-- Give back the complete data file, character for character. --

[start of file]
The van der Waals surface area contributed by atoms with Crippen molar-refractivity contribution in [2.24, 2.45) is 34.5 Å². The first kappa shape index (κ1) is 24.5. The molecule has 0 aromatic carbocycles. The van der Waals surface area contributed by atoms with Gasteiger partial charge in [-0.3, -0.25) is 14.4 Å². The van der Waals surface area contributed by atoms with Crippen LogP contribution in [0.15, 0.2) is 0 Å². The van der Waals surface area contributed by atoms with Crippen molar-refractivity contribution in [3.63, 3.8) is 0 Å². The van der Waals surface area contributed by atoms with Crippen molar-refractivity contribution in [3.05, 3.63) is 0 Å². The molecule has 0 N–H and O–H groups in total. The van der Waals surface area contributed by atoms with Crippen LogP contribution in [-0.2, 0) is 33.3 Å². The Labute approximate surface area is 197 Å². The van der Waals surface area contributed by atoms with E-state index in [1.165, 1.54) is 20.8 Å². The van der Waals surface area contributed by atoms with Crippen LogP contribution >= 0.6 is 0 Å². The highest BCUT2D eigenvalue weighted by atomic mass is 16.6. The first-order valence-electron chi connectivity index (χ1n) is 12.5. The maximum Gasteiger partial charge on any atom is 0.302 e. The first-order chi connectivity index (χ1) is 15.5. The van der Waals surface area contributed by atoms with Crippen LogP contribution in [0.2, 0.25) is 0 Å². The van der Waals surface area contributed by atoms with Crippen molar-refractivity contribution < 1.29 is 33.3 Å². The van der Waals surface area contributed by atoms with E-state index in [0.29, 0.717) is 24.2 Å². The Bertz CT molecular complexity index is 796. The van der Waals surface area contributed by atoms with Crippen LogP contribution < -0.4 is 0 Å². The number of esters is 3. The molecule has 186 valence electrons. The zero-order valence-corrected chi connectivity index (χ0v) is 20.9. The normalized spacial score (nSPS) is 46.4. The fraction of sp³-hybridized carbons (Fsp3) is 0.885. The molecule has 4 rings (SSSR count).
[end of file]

The van der Waals surface area contributed by atoms with Crippen molar-refractivity contribution in [2.24, 2.45) is 34.5 Å². The first kappa shape index (κ1) is 24.5. The molecule has 0 aromatic carbocycles. The van der Waals surface area contributed by atoms with Gasteiger partial charge in [-0.3, -0.25) is 14.4 Å². The van der Waals surface area contributed by atoms with Crippen LogP contribution in [0.15, 0.2) is 0 Å². The van der Waals surface area contributed by atoms with Crippen molar-refractivity contribution in [3.63, 3.8) is 0 Å². The van der Waals surface area contributed by atoms with Crippen molar-refractivity contribution in [3.05, 3.63) is 0 Å². The molecule has 0 N–H and O–H groups in total. The van der Waals surface area contributed by atoms with Crippen LogP contribution in [-0.2, 0) is 33.3 Å². The Labute approximate surface area is 197 Å². The van der Waals surface area contributed by atoms with E-state index in [1.165, 1.54) is 20.8 Å². The van der Waals surface area contributed by atoms with Crippen LogP contribution >= 0.6 is 0 Å². The highest BCUT2D eigenvalue weighted by atomic mass is 16.6. The first-order valence-electron chi connectivity index (χ1n) is 12.5. The maximum Gasteiger partial charge on any atom is 0.302 e. The first-order chi connectivity index (χ1) is 15.5. The van der Waals surface area contributed by atoms with Crippen LogP contribution in [0.2, 0.25) is 0 Å². The van der Waals surface area contributed by atoms with Crippen molar-refractivity contribution < 1.29 is 33.3 Å². The van der Waals surface area contributed by atoms with E-state index in [0.29, 0.717) is 24.2 Å². The Bertz CT molecular complexity index is 796. The van der Waals surface area contributed by atoms with Crippen LogP contribution < -0.4 is 0 Å². The number of esters is 3. The molecule has 186 valence electrons. The zero-order valence-corrected chi connectivity index (χ0v) is 20.9. The normalized spacial score (nSPS) is 46.4. The fraction of sp³-hybridized carbons (Fsp3) is 0.885. The molecule has 4 rings (SSSR count).